CodeWarrior for Red Hat Linux, GNU Edition, Version 4
Price: $99 US
Reviewer: Jason Kroll
CodeWarrior is an integrated development environment (IDE) which has existed on several platforms for a number of years and has just recently been made available for Linux. Metrowerks is releasing two versions of CodeWarrior for Red Hat Linux (with SuSE releases to follow): the GNU Edition and the Professional Edition. The GNU Edition is the subject for today.
An integrated development environment, as in the case of CodeWarrior, is a graphical environment incorporating the main elements of software development. This includes managing the project, dependencies, libraries, editing code, compiling, debugging, linking and all of the usual coding tasks. It does not include paint programs or other multimedia tools that could be used in software development. Essentially, the idea of the IDE (not to be confused with Integrated Drive Electronics) is to combine all these things under one interface for easy project management. This is a different approach from using Emacs in one virtual console while running gcc in another and editing the Makefile in a third. An IDE will presumably take care of the entire project, and one can easily call up whichever parts of the program need editing and have the computer keep track of changes to the Makefile (or what would be the Makefile). This approach has its advantages and disadvantages.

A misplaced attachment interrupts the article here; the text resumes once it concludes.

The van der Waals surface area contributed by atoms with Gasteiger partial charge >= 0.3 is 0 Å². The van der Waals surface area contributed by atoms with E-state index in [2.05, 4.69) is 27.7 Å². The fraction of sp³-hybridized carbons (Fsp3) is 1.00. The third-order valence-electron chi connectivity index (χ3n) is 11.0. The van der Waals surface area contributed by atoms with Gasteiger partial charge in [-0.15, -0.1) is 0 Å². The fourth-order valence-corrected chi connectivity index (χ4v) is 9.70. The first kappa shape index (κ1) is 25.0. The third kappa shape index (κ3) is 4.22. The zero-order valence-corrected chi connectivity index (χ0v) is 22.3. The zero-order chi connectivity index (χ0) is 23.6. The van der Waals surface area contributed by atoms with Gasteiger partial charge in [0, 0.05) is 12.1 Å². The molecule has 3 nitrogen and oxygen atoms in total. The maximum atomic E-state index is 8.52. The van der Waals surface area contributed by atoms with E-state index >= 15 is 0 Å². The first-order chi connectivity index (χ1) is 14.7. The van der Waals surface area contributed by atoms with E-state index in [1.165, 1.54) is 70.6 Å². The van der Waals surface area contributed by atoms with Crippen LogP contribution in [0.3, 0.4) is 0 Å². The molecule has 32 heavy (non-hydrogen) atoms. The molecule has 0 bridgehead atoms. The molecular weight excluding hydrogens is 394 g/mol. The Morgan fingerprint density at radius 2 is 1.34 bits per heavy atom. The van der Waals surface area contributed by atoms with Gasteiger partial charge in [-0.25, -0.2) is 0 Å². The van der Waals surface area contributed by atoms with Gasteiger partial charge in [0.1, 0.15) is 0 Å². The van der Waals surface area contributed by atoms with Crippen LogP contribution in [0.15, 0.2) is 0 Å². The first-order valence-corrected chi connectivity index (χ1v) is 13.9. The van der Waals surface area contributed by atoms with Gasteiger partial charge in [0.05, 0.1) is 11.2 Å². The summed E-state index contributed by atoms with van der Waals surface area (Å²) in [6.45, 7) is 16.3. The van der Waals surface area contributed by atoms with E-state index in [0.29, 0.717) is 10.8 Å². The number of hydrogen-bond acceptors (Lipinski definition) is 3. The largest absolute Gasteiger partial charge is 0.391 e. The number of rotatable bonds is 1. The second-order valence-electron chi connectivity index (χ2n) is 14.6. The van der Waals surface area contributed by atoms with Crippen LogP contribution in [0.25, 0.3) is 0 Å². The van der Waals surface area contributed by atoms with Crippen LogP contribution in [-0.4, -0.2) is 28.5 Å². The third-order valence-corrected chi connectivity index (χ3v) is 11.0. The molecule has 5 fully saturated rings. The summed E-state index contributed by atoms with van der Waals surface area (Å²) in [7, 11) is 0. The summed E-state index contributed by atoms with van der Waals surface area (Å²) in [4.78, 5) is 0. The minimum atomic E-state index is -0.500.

The principal advantage of the IDE is that it is easy; the program takes care of everything and lets you concentrate exclusively on your code. On machines without the make command, this can be completely wonderful, and even on Linux, many users have wished that someone would port CodeWarrior. Now it is available, and the development environment is basically the same as on other platforms, so migrating from other operating systems (or between, if you must) is even easier.
Because development is such a large part of the Linux movement, people are very sensitive to all sorts of programming issues, including devout preferences for certain keystrokes over others and one editor over another. CodeWarrior is flexible in these areas, allowing (or requiring) third-party products such as editors and debuggers. However, some shortcomings are applicable to the open-source, multi-platform world of GNU/Linux.
One advantage of the CodeWarrior IDE is that it eliminates the complications involved in writing and maintaining a Makefile. Probably the main disadvantage is that it eliminates the advanced functionality and power that go along with the Makefile. This means that on one level, anything you write with CodeWarrior cannot be compiled on non-CodeWarrior systems unless you write your own Makefile to correspond with the CodeWarrior .mpc file (not a difficult task). The other side of this problem is that if you want to use CodeWarrior to hack some typical open-source software, you have to convert the Makefile first. Frankly, this is often quite difficult, and it defeats a large part of the purpose of an IDE—you might do just as well or better with Emacs/vi/joe/pico in one window and a terminal running make in another.